Markosia‘s collected edition of Project Luna by Martin Hayes and Jim Boswell has just been relisted as on sale now in all good comic shops, so we thought we’d take this opportunity to present interviews with both creators conducted when the project was first announced earlier this year.
Set in 1947, amidst the largest UFO flap in history, Project Luna sees four disparate crew members are chosen to go to the moon to investigate a strange lunar signal that has been picked up by British radio astronomers. Their mission brings them into contact with mysterious British Intelligence Officers, deranged ex-Nazi scientists, CIA operatives, Scottish Highland Sheep, and the biggest, most insidious conspiracy the world has ever faced.
“My first published comic work was in Issue 12 of the British comic Futurequake,” he reveals. “That was in early 2009. I’d been having no luck getting anything published so I decided to concentrate on writing prose stories, which turned out to be a lot easier to sell to magazines. But I stumbled upon the Futurequake website one day and decided to have another bash at it. I think they accepted the first short script I sent them, a four-pager. That gave me the boost I needed to keep plugging away at it.”
He also had a a four-page script commissioned by 2000AD writer Alan Grant for his anthology comic, Wasted. “I’ve always been a fan of Alan’s work (his Batman issues were really great) so it was amazing to have him buy a story from me.”
What or who would he say has influenced him the most and how is that reflected in his work?
“Alan Moore, definitely: particularly in the way in which he structures the flow of his stories. He’ll carry details over from one panel and page to another, using the images to lead your eye into the next scene. Grant Morrison: in the sense that you should never be afraid to do something completely mental.
“Nigel Kneale has been a huge influence on me, he still is. The Quatermass serials especially. My friend Brian Showers pointed out to me recently that Project Luna: 1947 had a distinctly Quatermass-y vibe to it. And I think he’s right, even though it hadn’t occurred to me before he said it. Kneale’s work on things like The Abominable Snowman, Beasts, Murrain and The Stone Tape continue to haunt me. His work almost seems to have a weight, a mass to it that pulls you back into his orbit continuously.
“Other influences would include Arthur Machen, JG Ballard, HP Lovecraft, David Lynch, Harlan Ellison, and Mike Mignola.”
So – what is Project Luna about?
“I like to think of it as a pulp science fiction story,” says Martin. “Following World War Two, the US, France, Britain, and Russia have signed a pact promising that if the world is ever threatened again, they will pool their resources to combat that threat. It’s about a multi-national mission to the moon to investigate a strange signal picked up by the radio telescope at Jodrell Bank. We’ve got everything in there: Battle of Britain heroes, CIA agents, brilliant French scientists, US test pilots, ex-Nazi rocket engineers, and grumpy Soviet generals.”I’d had the idea for the book lying around for a couple of years,” he continues. “When Futurequake accepted my four-pager (a thoughtful and deeply considered science fiction story called Intergalactic Bank Robbing Teenage Space Aliens On The Run) they teamed me up with artist Jim Boswell. Jim and I got on well, so when that story was published I asked him if he’d like to work on Project Luna: 1947 with me. Jim had just worked on an issue of Starship Troopers for Markosia. He showed the pitch to Harry Markos, the publisher, and they agreed to take it on.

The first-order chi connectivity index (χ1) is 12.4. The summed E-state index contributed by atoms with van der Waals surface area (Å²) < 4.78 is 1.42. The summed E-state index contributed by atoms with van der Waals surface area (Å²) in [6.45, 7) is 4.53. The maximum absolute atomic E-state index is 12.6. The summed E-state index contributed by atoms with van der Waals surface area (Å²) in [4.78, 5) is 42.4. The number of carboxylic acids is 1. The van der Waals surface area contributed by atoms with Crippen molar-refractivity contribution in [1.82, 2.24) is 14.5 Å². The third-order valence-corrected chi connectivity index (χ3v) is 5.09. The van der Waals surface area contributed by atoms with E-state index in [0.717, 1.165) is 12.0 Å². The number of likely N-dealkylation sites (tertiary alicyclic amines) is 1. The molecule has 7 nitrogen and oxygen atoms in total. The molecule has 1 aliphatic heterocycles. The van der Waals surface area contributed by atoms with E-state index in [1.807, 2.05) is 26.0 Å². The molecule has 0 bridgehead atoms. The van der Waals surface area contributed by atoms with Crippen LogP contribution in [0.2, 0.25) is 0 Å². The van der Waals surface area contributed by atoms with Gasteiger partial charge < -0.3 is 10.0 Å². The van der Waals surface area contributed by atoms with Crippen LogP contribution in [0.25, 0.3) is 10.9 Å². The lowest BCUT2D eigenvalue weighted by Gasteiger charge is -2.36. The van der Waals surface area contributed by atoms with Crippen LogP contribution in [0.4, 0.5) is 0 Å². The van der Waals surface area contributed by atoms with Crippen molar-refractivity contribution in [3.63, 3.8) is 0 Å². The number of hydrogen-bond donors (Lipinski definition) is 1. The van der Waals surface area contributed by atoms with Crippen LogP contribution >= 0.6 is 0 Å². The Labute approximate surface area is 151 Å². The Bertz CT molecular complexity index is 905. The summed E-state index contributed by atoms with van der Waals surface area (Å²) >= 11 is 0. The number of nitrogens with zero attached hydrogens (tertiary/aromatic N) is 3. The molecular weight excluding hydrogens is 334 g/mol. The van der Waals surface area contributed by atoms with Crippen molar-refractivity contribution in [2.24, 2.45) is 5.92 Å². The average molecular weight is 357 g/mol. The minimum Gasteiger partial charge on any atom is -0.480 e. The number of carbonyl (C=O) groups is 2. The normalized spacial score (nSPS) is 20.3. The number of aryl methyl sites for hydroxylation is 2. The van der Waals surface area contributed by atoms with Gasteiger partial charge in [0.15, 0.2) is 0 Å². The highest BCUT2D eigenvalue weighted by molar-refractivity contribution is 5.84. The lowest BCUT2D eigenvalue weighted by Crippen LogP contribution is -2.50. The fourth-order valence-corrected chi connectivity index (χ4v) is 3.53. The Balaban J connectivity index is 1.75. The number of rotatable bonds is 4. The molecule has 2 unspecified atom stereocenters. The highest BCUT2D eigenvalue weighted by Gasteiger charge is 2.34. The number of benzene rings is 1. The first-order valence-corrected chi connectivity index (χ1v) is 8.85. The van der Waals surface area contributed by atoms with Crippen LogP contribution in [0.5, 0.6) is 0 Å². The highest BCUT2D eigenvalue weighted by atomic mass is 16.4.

“That was back in, I think, late 2008 or early 2009. Progress was slow at times due to Jim almost immediately landing lots of paying work. Obviously this had to come first so Luna had to go on the back burner at times. Jim was also doing all the art, colouring and lettering on the book himself.
“But working with Jim on Project Luna: 1947 was great. Jim’s an amazing artist, seeing his pages coming in is always a thrill.”
Since the initial release of Project Luna, Martin has comtinued to be busy with his comics work. Markosia has also published his ode to Aleister Crowley, Wandering the Waste, featuring art by Roy H. Stewart, lettered by Paul McLaren. “The original publisher collapsed like a badly cooked spite-filled soufflé and it took a while to get everything back on track,” says Martin of that project. “I’m honoured that we have a foreword by the Crowley scholar and biographer Richard Kaczynski. The book is 144 pages all in, including an extensive appendix.
• Preview – Project Luna 1947 (PDF on Markosia web site)
• Martin Hayes is at: www.paroneiria.com
• Jim Boswell is at: www.jimmibo.co.uk